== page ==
NEW YORK—Today, the Urban Institute and The Rockefeller Foundation released an evaluation of the first phase of Rebuild by Design. The evaluation explores how the Rebuild by Design competition, an initiative of President Obama’s Hurricane Sandy Rebuilding Task Force, was designed, carried out, and could be replicated in other contexts.
Rebuild by Design launched in 2013 as an ambitious, unprecedented public-philanthropic partnership to identify opportunities to build physical, ecological, and economic resilience across the region. The winning proposals, announced earlier this year, represent a shift from disaster relief and recovery, which traditionally focuses on restoring communities to a pre-crisis state. Instead, these proposals reflect an approach to building resilience—championed by The Rockefeller Foundation—that engages designers, scientific experts, and the affected communities themselves to tackle together a set of issues in ways that recognize and anticipate the uncertainty of a future that is not like the past. The Rockefeller Foundation was the lead financial supporter of the competition.
“Rebuild by Design offered the Sandy region an opportunity to develop and invest in innovative and resilient ideas that translate into the difference between communities that will emerge stronger from a storm like Sandy and communities that may never fully recover,” said Judith Rodin, president of The Rockefeller Foundation. “The lessons we have learned from Rebuild by Design will have tremendous value for other places aspiring to become more resilient in an increasingly complex and volatile world.”
The evaluation revealed that even though the Rebuild by Design competition was limited to the Sandy recovery area, it has the potential to transform the way disaster recovery efforts are designed, funded, and implemented across the United States. The evaluation focuses solely on Phase I of Rebuild by Design, but it demonstrates that collectively communities and decision makers can respond to crises in creative ways and work as a region to become more resilient with adequate resources and knowledge.
In particular, the evaluation found that Rebuild by Design’s design competition is an innovative strategy for meeting resilience goals. Rebuild by Design gives hope that large national problems such as coastal flooding, and other climate and weather events—those that have particularly devastating impacts on the poor or vulnerable—can be successfully addressed by taking a resilience perspective that combines multidisciplinary knowledge, design thinking, and federal oversight.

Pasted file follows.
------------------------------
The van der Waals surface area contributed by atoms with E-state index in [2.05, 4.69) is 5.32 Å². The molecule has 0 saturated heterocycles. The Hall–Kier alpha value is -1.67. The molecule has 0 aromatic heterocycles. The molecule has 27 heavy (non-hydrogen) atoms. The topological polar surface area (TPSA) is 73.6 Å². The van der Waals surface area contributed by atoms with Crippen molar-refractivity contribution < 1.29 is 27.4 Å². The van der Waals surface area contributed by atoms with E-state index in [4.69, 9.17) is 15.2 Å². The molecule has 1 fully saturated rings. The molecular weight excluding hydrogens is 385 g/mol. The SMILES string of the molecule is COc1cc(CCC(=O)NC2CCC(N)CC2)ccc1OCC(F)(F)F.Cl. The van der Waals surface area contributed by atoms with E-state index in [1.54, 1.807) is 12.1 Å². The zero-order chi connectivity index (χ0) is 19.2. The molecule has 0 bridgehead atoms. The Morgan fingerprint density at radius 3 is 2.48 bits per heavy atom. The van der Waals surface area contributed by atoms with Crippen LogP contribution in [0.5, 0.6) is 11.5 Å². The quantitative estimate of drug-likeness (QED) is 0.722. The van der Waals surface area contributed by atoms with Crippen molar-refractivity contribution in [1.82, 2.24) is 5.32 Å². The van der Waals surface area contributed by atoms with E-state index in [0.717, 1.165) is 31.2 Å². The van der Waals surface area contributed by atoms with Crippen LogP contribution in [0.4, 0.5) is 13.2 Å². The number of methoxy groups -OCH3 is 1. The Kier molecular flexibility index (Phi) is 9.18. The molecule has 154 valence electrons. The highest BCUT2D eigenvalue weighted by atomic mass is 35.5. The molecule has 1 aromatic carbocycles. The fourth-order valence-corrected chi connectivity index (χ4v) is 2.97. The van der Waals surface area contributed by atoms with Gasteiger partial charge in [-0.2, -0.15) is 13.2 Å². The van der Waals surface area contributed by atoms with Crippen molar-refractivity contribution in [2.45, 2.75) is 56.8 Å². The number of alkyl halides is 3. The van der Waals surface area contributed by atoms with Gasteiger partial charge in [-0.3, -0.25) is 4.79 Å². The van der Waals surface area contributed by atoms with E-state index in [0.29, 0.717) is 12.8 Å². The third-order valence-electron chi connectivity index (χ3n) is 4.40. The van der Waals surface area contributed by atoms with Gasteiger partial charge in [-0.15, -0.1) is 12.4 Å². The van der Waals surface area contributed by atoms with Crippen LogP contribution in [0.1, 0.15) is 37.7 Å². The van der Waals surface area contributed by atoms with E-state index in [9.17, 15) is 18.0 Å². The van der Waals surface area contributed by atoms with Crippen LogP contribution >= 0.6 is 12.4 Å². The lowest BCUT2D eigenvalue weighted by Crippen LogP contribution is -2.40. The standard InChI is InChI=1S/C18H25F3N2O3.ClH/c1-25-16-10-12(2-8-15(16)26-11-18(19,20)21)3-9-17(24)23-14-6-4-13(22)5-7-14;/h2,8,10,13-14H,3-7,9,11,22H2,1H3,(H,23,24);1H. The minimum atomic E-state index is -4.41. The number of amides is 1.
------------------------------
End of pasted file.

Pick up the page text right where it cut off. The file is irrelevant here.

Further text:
“Superstorm Sandy was a vivid and stark reminder of how vulnerable we are to events we can’t always prevent even if we can predict them however imprecisely,” said Nancy Kete, managing director at The Rockefeller Foundation. “By starting from a regional perspective and focusing on the future Rebuild by Design worked to build resilience not only where the Sandy impact was most immediate—but it also developed broader understanding of the future vulnerabilities and the interdependencies of our region.”
Following an investment from The Rockefeller Foundation of $3 million to support Phase 1, the six winning Rebuild by Design projects were recently awarded nearly $1 billion of disaster recovery funding, and Phase II will focus on the implementation of these projects to build more resilient communities in New York and New Jersey.
About Urban InstituteThe nonprofit Urban Institute is dedicated to elevating the debate on social and economic policy. For nearly five decades, Urban Institute scholars have conducted research and delivered evidence-based solutions that improve lives, strengthen communities, and increase the effectiveness of public policy. Their objective research helps expand opportunities for all, reduce hardship among the most vulnerable, and strengthen the fiscal health of government across a rapidly urbanizing world.
About The Rockefeller Foundation
For more than 100 years, The Rockefeller Foundation’s mission has been to promote the well-being of humanity throughout the world. Today, The Rockefeller Foundation pursues this mission through dual goals: advancing inclusive economies that expand opportunities for more broadly shared prosperity, and building resilience by helping people, communities and institutions prepare for, withstand, and emerge stronger from acute shocks and chronic stresses. To achieve these goals, The Rockefeller Foundation works at the intersection of four focus areas—advance health, revalue ecosystems, secure livelihoods, and transform cities—to address the root causes of emerging challenges and create systemic change. Together with partners and grantees, The Rockefeller Foundation strives to catalyze and scale transformative innovations, create unlikely partnerships that span sectors, and take risks others cannot—or will not. For more information, please visit rockefellerfoundation.org.